There exists a critical divide between wounded pride and just plain being overmatched. When James Jeffries lost his rematch to Jack Johnson, his pride had been hurt but his fundamental place in history had not radically changed. Being a guy who couldn’t beat an all-time great on an all-time night is one thing. Being the throw-in to round out a group is quite another, and Frank Moran was thought by many to be the 32nd-best man in the tournament when the power rankings came out in the magazines.
Likewise, even though Jeffries had been beaten up by Jack Johnson, we just saw what Johnson was capable of, and on some psychological “it’s not just me” level, it warmed the heart of the crafty old fighter to see his conqueror simply steamroll yet another guy.
Frank Moran had no such comfort. When Jess Willard did impromptu plastic surgery via blunt force trauma to his face, the sense of “what the hell am I doing here” was overwhelming. This was a beaten man, a guy who in one crystallized moment knew he was a no-hoper.
You begin to see where this is going, and when the bell rang, it went exactly as you’d expect. Moran was done, his will to fight having been drained and his interest in the whole thing the subject of many a think piece after the fight, as critics of the whole enterprise began to ask whether perhaps 32 was a few too many for a field.
Oh, and James Jeffries landed a monster of a left cross that broke Moran’s nose, cut him badly over his left eye with a punch, and made the ring look like a chainsaw murder had taken place within it. Y’know, because sometimes a fighter losing heart is less about courage and more about damn near bleeding out in there. Moran bled so much, they had to amend the history books when Jeffries went back to 1903 and started calling himself “Bonesaw”, a nickname that would then stick back in his own time.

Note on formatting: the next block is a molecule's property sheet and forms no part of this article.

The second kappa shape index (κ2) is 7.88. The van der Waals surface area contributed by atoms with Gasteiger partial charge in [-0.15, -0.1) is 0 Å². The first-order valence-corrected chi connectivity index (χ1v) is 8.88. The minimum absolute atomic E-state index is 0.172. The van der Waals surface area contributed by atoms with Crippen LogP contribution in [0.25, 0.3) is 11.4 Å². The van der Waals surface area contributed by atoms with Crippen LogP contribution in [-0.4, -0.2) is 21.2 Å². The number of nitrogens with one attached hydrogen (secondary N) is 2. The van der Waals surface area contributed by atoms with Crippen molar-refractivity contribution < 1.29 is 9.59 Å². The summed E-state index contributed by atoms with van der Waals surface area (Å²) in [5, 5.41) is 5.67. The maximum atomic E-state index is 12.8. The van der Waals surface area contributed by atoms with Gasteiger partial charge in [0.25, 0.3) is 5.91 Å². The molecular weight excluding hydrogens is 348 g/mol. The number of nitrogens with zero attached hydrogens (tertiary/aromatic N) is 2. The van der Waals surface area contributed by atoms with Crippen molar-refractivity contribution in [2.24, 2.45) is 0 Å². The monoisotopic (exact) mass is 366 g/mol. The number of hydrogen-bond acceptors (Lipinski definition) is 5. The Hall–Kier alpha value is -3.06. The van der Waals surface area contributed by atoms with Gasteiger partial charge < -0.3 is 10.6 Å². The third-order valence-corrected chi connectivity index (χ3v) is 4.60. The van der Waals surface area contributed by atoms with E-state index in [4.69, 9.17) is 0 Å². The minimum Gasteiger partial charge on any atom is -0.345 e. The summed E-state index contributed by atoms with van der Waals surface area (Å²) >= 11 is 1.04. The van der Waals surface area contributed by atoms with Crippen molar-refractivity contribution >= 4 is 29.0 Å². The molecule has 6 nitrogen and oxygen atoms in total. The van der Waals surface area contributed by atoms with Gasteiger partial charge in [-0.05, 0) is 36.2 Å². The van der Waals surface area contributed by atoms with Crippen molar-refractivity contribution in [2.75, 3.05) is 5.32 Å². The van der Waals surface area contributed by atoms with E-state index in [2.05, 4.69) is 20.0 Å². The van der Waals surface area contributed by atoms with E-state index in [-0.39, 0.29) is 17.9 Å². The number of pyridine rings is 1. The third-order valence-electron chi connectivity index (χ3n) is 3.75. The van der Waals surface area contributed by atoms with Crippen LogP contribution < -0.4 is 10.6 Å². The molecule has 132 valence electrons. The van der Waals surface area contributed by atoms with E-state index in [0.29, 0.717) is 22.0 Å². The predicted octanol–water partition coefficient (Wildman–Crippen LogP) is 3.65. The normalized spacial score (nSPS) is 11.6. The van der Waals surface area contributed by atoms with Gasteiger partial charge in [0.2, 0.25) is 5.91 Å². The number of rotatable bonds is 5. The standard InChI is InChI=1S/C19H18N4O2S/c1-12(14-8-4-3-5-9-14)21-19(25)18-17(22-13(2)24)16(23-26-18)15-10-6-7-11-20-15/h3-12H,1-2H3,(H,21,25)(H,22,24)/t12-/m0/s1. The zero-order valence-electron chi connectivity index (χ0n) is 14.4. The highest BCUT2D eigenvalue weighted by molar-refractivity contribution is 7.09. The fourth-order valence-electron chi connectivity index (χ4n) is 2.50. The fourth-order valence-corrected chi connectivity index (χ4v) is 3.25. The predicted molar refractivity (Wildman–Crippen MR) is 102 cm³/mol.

It was ugly. Best that this is text and not film so we don’t have to put up a disclaimer for the squeamish. Phew, holy crap that was a lot of blood.
RESULT: JEFFRIES TKO (CUTS) 2 MORAN
Fight #4: Ezzard Charles (9/27/50) vs. Archie Moore (8/12/59)
A chance for Ezzard Charles to lock up a spot in the second round of the tournament doubled here as what could have been a grand final in a light-heavyweight version of this tournament, as both Charles and Archie Moore made a good-sized chunk of their Hall of Fame case at 175 pounds.
Meanwhile, perhaps the date appended to Charles’ name should be 6/27/88, because he’d become the darling of the gutter press after pulling the Upset of the Ages against Marciano in that first fight, and the legitimacy of the victory was only enhanced by Rocky getting back on the horse in the Johansson fight just witnessed. Would there be a letdown against one of the craftiest fighters of all time in the full flourish of his age and wisdom, since Moore was already 43 years old when he was pulled away from his win over Yvon Durelle?
This fight was a technical fight fan’s dream and a bloodthirsty action fight fan’s nightmare. Imagine Pernell Whitaker fighting Floyd Mayweather, or a prime Willie Pep taking on Guillermo Rigondeaux. Both men danced like artists in the ring, snapping out jabs but never quite moving in to engage, each respectful of the other’s ability to land a counter. For four rounds, the dance continued, orchestrated such that one could easily layer the music of Johann Strauss over it with perfect clarity and synchronization between beauty and violence. The science was sweet indeed.